A while ago, I was in the DC area by myself, and I had half a day with nothing to do, no one to meet, and no plans in sight. So I walked a lot, but I realised later I hadn’t walked as great a distance I’d imagined—I just wasn’t used to walking around with a duffel bag full of clothes and an extra pair of sandals that were packed in the hope of warmer weather. I saw all the cherry blossom trees, bereft of flowers. Small mounds of pink petals lined the walkways. It was supposed to be spring, but the wind told me she didn’t think so.
I walked some more and came across the National Museum of the American Indian. I went in and spent exactly fifteen minutes looking at the displays. The effort is evident here—all the information is in the voice of Native Americans. But it was still unsettling to see entire cultures reduced to photo-opportunities for tourists. And the visitors weren’t really helping matters. They let their kids run about, they made peace signs and clicked selfies in front of objects that might still hold meaning for someone, somewhere.
I came out and called my brother. I told him I was feeling weird. Imagine if our country was full of white people, and our people had to tell their stories for a tableau in a museum? He asked me to lighten up and shared a story about a friend’s mother who’d visited a museum in Portugal. She had apparently picked up a fight with a manager there, for the stolen artefacts displayed with pride, and for having the impudence to declare that they’d saved the heathens from themselves. I don’t know how true this is, but I quite like the picture of an Indian aunty arguing with authority figures in Portugal.
Recently, I read a book of poetry by Joy Harjo, titled Conflict Resolution for Holy Beings. This is unusual, because I almost never read poetry. I’m terrified that I will not understand it, and most times, my fear is validated. But it happened to be one of the categories for Book Bingo, and my dislike for unchecked boxes overtook my fear of poetry.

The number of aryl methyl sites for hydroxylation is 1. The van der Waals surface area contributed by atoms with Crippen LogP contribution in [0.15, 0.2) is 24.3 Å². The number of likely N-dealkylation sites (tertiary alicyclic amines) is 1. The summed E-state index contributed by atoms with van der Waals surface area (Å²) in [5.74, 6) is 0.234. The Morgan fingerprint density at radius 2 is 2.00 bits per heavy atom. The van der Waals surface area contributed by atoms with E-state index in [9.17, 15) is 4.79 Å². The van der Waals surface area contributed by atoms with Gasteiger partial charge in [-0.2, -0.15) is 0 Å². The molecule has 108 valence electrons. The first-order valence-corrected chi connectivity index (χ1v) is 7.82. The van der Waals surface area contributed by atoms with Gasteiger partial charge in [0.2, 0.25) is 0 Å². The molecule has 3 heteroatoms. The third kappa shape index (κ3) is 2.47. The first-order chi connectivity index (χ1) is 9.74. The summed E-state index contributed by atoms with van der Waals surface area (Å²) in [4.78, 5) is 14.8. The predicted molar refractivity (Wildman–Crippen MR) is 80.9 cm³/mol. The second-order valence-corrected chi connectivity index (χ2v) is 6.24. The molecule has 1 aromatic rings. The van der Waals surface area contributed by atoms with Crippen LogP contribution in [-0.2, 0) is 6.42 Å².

Joy Harjo’s poems moved me. They are not to be consumed at once, because her pain is immense. It is the pain of a poet in exile, it holds the sorrows of a Native American woman without a Home, and the sorrows of all those who came before her. She speaks of a way of living that is at peace with the natural world, as opposed to the modern American society, which takes, consumes, discards, and destroys. Her poems tell difficult truths, but they are always filled with music and beauty.
She says this about museums:
Imagine if we natives went to the cemeteries in your cities and dug up your beloved relatives, pulled off rings, watches, and clothes and called them “artifacts,” then carried the bones over to the university for study so we could understand you. Consider that there are more bones of native people in universities and museums for study, than there are those of us living.
And in Talking with the Sun, she says this:
After dancing all night in a circle we realize that we are a part of a larger sense of starts and planets dancing with us overhead.
When the sun rises at the apex of the ceremony, we are renewed.
There is no mistaking this connection, though Walmart might be just down the road.
I think I will be returning to Joy Harjo’s words, though I can’t say the same about the museum.